There have been rumors that Republican Governor John Kasich, of Ohio, has considered challenging President Trump in a primary for the 2020 Republican nomination. While that remains very unlikely as it would be silly to think Kasich could unseat a sitting president, there are now rumors floating about another possible bid. This time, Governor John Hickenlooper, Democrat from Colorado, is said to be considering joining Kasich in a bipartisan independent ticket for President to challenge President Trump.

The original source for this comes from Axios news:

Ohio Gov. John Kasich (R) and Colorado Gov. John Hickenlooper (D) — “the Johns,” as insiders are calling them — have been making a flurry of joint appearances to talk about state-driven improvements to health care.

But Axios has learned that their duet is part of an alliance that’s gaining momentum toward a possible joint independent bid for president in 2020, likely with Kasich at the top of the ticket:

-The two, who got to know each other at conferences, plan to extend their joint platform from health care to two other hot policy areas: immigration and job creation.

-On health care (with a detailed plan to be released soon), the two have broadened their efforts to a bipartisan group that includes 11 governors.

-The Johns’ jobs plan will focus on the coming displacement from automation, with prescriptions that include trade, workforce training — and an optimistic and hopeful message, balanced with an honest admission that some jobs just aren’t coming back.

-The two are talking to major media companies about a possible podcast or cable show to continue cementing their brand. Their conversations would include politics, policy, and pop culture.

-In D.C. in early September, the two will hold a health-care conference that includes policy input from the American Enterprise Institute on the right and the Center for American Progress on the left.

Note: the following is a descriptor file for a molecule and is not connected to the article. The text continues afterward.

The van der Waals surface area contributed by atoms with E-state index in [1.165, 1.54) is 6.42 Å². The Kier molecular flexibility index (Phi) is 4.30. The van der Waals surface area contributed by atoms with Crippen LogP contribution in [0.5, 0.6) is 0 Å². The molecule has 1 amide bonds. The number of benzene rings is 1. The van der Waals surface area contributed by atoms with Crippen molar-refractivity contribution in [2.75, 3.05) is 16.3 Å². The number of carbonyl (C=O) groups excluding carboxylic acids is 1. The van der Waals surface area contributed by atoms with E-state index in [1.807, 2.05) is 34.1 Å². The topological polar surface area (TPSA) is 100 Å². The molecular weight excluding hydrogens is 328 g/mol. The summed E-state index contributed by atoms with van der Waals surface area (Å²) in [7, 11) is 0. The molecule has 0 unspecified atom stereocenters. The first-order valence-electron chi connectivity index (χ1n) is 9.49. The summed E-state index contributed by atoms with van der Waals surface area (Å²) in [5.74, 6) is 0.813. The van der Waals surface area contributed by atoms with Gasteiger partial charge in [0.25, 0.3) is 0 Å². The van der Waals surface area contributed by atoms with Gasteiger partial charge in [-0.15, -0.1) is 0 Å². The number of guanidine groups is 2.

-Kasich, who’s being advised by veteran consultant John Weaver, is keeping open all his options, including the possibility of primarying Trump in 2020.

-Nothing subtle about any of this: Kasich has urged Hickenlooper to visit New Hampshire.

-Both are 65 and both were born in the crucial electoral state of Pennsylvania, Kasich from the Pittsburgh side and Hickenlooper from the Philly side (corrected).

-Both are proud policy wonks, and their staffs are said to get along famously.

Why it matters: National Dems so far haven’t capitalized on Trump’s record unpopularity and obsession with his base. But this is a creative coupling that’ll get a ton of airtime, and maybe even traction.

A Kasich-Hickenlooper ticket is a tongue-twister, but it’s not the craziest idea I’ve ever heard. There is a large segment of the population yearning for some moderation, let’s call it the “pragmatic” voter block. They don’t like the extremes on the either side, and they don’t typically see issues as only one way or only the other way. Kasich made his inroads in 2016 by being the “adult” in the room, the “moderate voice” within the GOP field. He didn’t win much, but he was beloved at the time by national media, much in the way John McCain was back in 2000 as the “moderate” voice to George W. Bush. Of course, if Kasich were to have won the nomination, he would have been immediately tarred and feathered as the GOP nominee just like anyone else.

Hickenlooper has been a fairly centrist governor, though he did sign some stringent gun control laws which he has taken heat for in recent years. But, apparently Hickenlooper would be the Vice President of this operation so it might not matter much for some gun-owners.

The biggest problem is that this ticket would be an independent bid, which is almost assuredly doomed to fail before it begins. Donald Trump could have ditched the GOP in the midst of a bare-knuckle primary, but undoubtedly advisers told him he’d have almost zero chance outside a major party.

The high water mark in modern history was Ross Perot in 1992, who received almost 19% of the vote as an independent. That’s not enough to win, but it was enough to give Bill Clinton an easy victory. For Kasich-Hickenlooper to matter much, they’d need to break at least thirty percent to have a chance at preventing anyone from winning the Electoral College, resulting in the House of Representatives selecting a President.

The other thing to consider is that John Kasich may just be crazy enough to actually attempt it. There’s no hiding the fact that he loathes Donald Trump with a deep resentment. Furthermore, he also has a complex of being the “smartest guy in the room” and was dumbfounded during the primary that GOP voters were too stupid to select him. Add Hickenlooper to the mix and you have the appearance of a bipartisan ticket that could “get things done” in Washington.

The media coverage alone might justify the run since it will lead to plenty of face time and book deals down the road.

Maybe drop the last names and just ask people to “flush” the Washington gridlock down the “Johns” in 2020.